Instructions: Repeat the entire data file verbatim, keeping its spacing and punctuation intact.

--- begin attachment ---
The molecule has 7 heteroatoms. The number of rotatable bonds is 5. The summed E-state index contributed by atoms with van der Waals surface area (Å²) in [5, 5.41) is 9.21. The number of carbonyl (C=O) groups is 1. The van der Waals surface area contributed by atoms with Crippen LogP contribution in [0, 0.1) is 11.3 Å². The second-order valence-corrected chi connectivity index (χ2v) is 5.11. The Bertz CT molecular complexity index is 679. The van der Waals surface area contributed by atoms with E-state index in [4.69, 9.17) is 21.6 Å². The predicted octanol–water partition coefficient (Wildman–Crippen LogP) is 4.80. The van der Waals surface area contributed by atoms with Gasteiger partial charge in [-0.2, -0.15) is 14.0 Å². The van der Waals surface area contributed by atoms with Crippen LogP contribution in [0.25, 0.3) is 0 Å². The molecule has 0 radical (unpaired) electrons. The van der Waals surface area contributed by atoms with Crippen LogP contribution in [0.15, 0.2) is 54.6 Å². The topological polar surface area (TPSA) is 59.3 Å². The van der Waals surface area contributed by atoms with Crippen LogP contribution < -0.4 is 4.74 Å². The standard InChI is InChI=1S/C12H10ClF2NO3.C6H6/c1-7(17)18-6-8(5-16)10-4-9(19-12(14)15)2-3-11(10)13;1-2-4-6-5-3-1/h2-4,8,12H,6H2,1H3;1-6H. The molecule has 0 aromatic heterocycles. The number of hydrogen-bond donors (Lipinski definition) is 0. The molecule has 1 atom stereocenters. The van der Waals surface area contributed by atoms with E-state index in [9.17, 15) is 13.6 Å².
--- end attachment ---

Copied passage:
The molecule has 7 heteroatoms. The number of rotatable bonds is 5. The summed E-state index contributed by atoms with van der Waals surface area (Å²) in [5, 5.41) is 9.21. The number of carbonyl (C=O) groups is 1. The van der Waals surface area contributed by atoms with Crippen LogP contribution in [0, 0.1) is 11.3 Å². The second-order valence-corrected chi connectivity index (χ2v) is 5.11. The Bertz CT molecular complexity index is 679. The van der Waals surface area contributed by atoms with E-state index in [4.69, 9.17) is 21.6 Å². The predicted octanol–water partition coefficient (Wildman–Crippen LogP) is 4.80. The van der Waals surface area contributed by atoms with Gasteiger partial charge in [-0.2, -0.15) is 14.0 Å². The van der Waals surface area contributed by atoms with Crippen LogP contribution in [0.25, 0.3) is 0 Å². The molecule has 0 radical (unpaired) electrons. The van der Waals surface area contributed by atoms with Crippen LogP contribution in [0.15, 0.2) is 54.6 Å². The topological polar surface area (TPSA) is 59.3 Å². The van der Waals surface area contributed by atoms with Crippen LogP contribution < -0.4 is 4.74 Å². The standard InChI is InChI=1S/C12H10ClF2NO3.C6H6/c1-7(17)18-6-8(5-16)10-4-9(19-12(14)15)2-3-11(10)13;1-2-4-6-5-3-1/h2-4,8,12H,6H2,1H3;1-6H. The molecule has 0 aromatic heterocycles. The number of hydrogen-bond donors (Lipinski definition) is 0. The molecule has 1 atom stereocenters. The van der Waals surface area contributed by atoms with E-state index in [9.17, 15) is 13.6 Å².